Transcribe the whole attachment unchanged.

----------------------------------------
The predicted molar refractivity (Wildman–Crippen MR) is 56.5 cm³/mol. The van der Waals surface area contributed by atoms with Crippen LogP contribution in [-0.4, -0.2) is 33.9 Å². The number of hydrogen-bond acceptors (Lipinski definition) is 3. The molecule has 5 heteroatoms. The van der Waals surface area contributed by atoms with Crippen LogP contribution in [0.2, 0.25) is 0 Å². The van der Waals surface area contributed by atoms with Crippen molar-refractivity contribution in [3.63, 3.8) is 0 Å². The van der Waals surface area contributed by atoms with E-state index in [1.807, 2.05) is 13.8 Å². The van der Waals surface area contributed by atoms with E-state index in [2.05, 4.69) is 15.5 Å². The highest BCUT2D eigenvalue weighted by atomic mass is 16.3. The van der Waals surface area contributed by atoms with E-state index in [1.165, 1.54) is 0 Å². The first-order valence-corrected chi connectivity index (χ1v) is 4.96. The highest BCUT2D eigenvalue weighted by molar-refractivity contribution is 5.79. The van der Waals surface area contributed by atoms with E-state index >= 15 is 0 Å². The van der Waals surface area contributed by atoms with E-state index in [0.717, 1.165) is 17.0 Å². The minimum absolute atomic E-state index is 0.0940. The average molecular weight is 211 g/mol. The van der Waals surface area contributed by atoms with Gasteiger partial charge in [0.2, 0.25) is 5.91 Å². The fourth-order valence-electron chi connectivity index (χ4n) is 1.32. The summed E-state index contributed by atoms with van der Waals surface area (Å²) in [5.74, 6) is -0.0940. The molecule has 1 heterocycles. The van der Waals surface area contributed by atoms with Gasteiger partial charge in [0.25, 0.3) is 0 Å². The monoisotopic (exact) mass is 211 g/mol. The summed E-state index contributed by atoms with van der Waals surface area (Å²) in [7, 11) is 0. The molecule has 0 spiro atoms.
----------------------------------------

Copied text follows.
The predicted molar refractivity (Wildman–Crippen MR) is 56.5 cm³/mol. The van der Waals surface area contributed by atoms with Crippen LogP contribution in [-0.4, -0.2) is 33.9 Å². The number of hydrogen-bond acceptors (Lipinski definition) is 3. The molecule has 5 heteroatoms. The van der Waals surface area contributed by atoms with Crippen LogP contribution in [0.2, 0.25) is 0 Å². The van der Waals surface area contributed by atoms with Crippen molar-refractivity contribution in [3.63, 3.8) is 0 Å². The van der Waals surface area contributed by atoms with E-state index in [1.807, 2.05) is 13.8 Å². The van der Waals surface area contributed by atoms with E-state index in [2.05, 4.69) is 15.5 Å². The highest BCUT2D eigenvalue weighted by atomic mass is 16.3. The van der Waals surface area contributed by atoms with E-state index in [1.165, 1.54) is 0 Å². The first-order valence-corrected chi connectivity index (χ1v) is 4.96. The highest BCUT2D eigenvalue weighted by molar-refractivity contribution is 5.79. The van der Waals surface area contributed by atoms with E-state index >= 15 is 0 Å². The van der Waals surface area contributed by atoms with E-state index in [0.717, 1.165) is 17.0 Å². The minimum absolute atomic E-state index is 0.0940. The average molecular weight is 211 g/mol. The van der Waals surface area contributed by atoms with Gasteiger partial charge in [0.2, 0.25) is 5.91 Å². The fourth-order valence-electron chi connectivity index (χ4n) is 1.32. The summed E-state index contributed by atoms with van der Waals surface area (Å²) in [5.74, 6) is -0.0940. The molecule has 1 heterocycles. The van der Waals surface area contributed by atoms with Gasteiger partial charge in [0.25, 0.3) is 0 Å². The monoisotopic (exact) mass is 211 g/mol. The summed E-state index contributed by atoms with van der Waals surface area (Å²) in [7, 11) is 0. The molecule has 0 spiro atoms.